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For the salad:

2 cups romaine lettuce, chopped
1 cup red cabbage, shredded
1 cup red kidney beans (cooked!)
1/2 cup jicama, peeled and chopped
3 or 4 radishes, chopped
2 carrots, chopped
2 ribs celery, chopped
1/2 cup bell pepper, chopped
1/2 avocado, sliced (sprinkle with the lemon/lime juice below to keep it from turning brown)
1/4 of a lemon or lime or 1 tsp. lemon juice
2 tbsp. sunflower seeds
salt and pepper to taste
tortilla chips for garnishing (optional)

Mix the lettuce and cabbage together, making sure all water is drained thoroughly. Divide between two plates or bowls. Sprinkle a tiny bit of salt and pepper over each serving (optional). Top with the remaining ingredients. Serve with the Spicy Cilantro Dressing. Enjoy!

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Savory Semolina Cake (Sooji Dhokla) + YouTube Debut

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Savory Semolina Cake (Sooji Dhokla) + YouTube Debut

Hello and welcome to This Spicy Life!

Yesterday was the debut of my YouTube channel featuring a Sooji Dhokla recipe by my friend Leena. I think you will agree that Leena does a great job of showing how to make this delicious and easy snack. Please forgive my lack of filmmaking skills! Anyway, I think the video came out much better than expected for our first try. Click on the video at the top right corner to see our tutorial. We are hoping this is the first of many collaborations!

Here is a link to the YouTube Channel for ThisSpicyLife: 

Dhoklas are a light and satisfying snack that is popular in India. They can be made from semolina (sooji) or chickpea flour and eaten with a chutney. Dhoklas are usually steamed in special pan inside a larger pot. You can easily substitute a small cake pan or pie plate, as long as it fits inside of a large pot. Here we used a 6″ cake pan set on top of a wok stand inside of a large stock pot. Add enough water to reach almost to the top of the wok stand and set the cake pan on top of this. Put the lid on and you have a homemade steamer.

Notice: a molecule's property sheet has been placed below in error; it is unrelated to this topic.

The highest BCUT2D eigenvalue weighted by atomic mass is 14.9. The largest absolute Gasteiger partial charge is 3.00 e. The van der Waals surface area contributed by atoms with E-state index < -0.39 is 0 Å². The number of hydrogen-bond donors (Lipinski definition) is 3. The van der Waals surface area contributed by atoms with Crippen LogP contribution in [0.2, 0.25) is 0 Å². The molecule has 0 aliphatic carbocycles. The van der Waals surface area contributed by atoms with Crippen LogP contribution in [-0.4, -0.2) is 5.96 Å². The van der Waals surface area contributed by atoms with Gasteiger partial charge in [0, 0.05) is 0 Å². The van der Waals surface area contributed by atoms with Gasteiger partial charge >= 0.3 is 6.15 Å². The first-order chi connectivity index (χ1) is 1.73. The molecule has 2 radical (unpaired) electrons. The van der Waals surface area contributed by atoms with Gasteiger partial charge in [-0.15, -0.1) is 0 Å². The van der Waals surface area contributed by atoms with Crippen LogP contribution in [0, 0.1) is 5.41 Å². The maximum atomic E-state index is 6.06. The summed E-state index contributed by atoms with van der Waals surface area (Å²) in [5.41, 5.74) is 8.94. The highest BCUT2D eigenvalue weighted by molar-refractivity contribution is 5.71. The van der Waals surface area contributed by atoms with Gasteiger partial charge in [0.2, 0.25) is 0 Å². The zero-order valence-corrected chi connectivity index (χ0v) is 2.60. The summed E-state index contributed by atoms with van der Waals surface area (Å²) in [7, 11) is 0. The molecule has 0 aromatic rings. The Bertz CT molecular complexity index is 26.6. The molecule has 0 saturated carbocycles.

Leena’s Savory Semolina Cake (Sooji Dhokla)

Serves 6 – 8

  • 2 cups semolina or sooji (medium size is preferred)
  • 2 tbsp yogurt (unsweetened – can use soy or other yogurt)
  • 2 – 4 tbsp ginger-chili paste (1″ fresh ginger blended with 4-6 green chilis)
  • 1 1/2 tsp salt (or to taste)
  • 2 tsp sesame seeds
  • 3 tsp eno fruit salt (available at Asian grocery stores)
  • 2+ cups of water
  • 6 tbsp cilantro, finely chopped
  • 6 curry leaves, chopped (optional)
  • 2 green chilis, thinly sliced (optional)
  • 1 tsp oil
  • 3 tsp mustard seeds
Method:
  1. Place the semolina in a large bowl. Add the yogurt, ginger-chili paste, salt and sesame seeds. Mix well.
  2. While continuing to mix, add enough water to make a medium thick batter.
  3. Set aside for 5 minutes. Add a bit more water if the batter has become too thick. You want the batter to easily fall in a chunky stream from a spoon.
  4. Oil your steaming pan (see note above about steaming) and set aside.
  5. In a small pan heat the oil to very hot. Add the mustard seeds and allow to cook until they start to pop. Add the curry leaves to the pan and immediately remove from heat. Set aside.
  6. Mix the cilantro and green chilis together and set aside.
  7. Remove 3/4 cup of batter into a smaller bowl. Add 1 tsp eno fruit salt and mix well. It will foam and bubble.
  8. Pour this into the steaming pan. Place the dhokla pan inside the steamer (see note above) and cover with the lid. Allow to steam for 8 minutes.
  9. Remove the dhokla pan from the pot.
  10. Sprinkle 2 tbsp of the reserved cilantro mixture over the top of the dhoklas.
  11. Sprinkle 1 tsp of mustard seeds over the top of the dhoklas.
  12. Using a pizza cutter or other small knife, cut the dhoklas into pieces approximately 2″ x 2″. Remove to a serving plate and serve with chutney.
  13. Repeat making more batches of dhoklas until the batter is done. There should be about 3 batches using a 6″ pan and 3/4 cup of batter to a pan.
Leena’s Green Chutney

Makes 1/2 cup of thick chutney

  • 2 tbsp raw peanuts
  • 1 tsp cumin seeds
  • 1 cup cilantro (coriander leaves) with stems and/or mint (leaves only)
  • pinch of salt
  • juice of 1/2 lemon
  • 1 or 2 green chilis, optional (to taste)
  • 1 clove of garlic
  1. Wash the cilantro and trim away any woody stems. Keep tender stems as they provide the most flavor. Clean the mint leaves but remove from stems and toss the stems. Set aside.
  2. Cut the green chili(s) and garlic into chunks and set aside.
  3. Blend the peanuts and cumin with about 1 tbsp of water.
  4. Add the cilantro/mint leaves, salt, about 1 tbsp of lemon juice, green chili and garlic to the peanut mixture.
  5. Blend until it becomes a fine, thick paste. Add more water if necessary to get it to blend smoothly.
  6. Adjust salt and lemon as needed.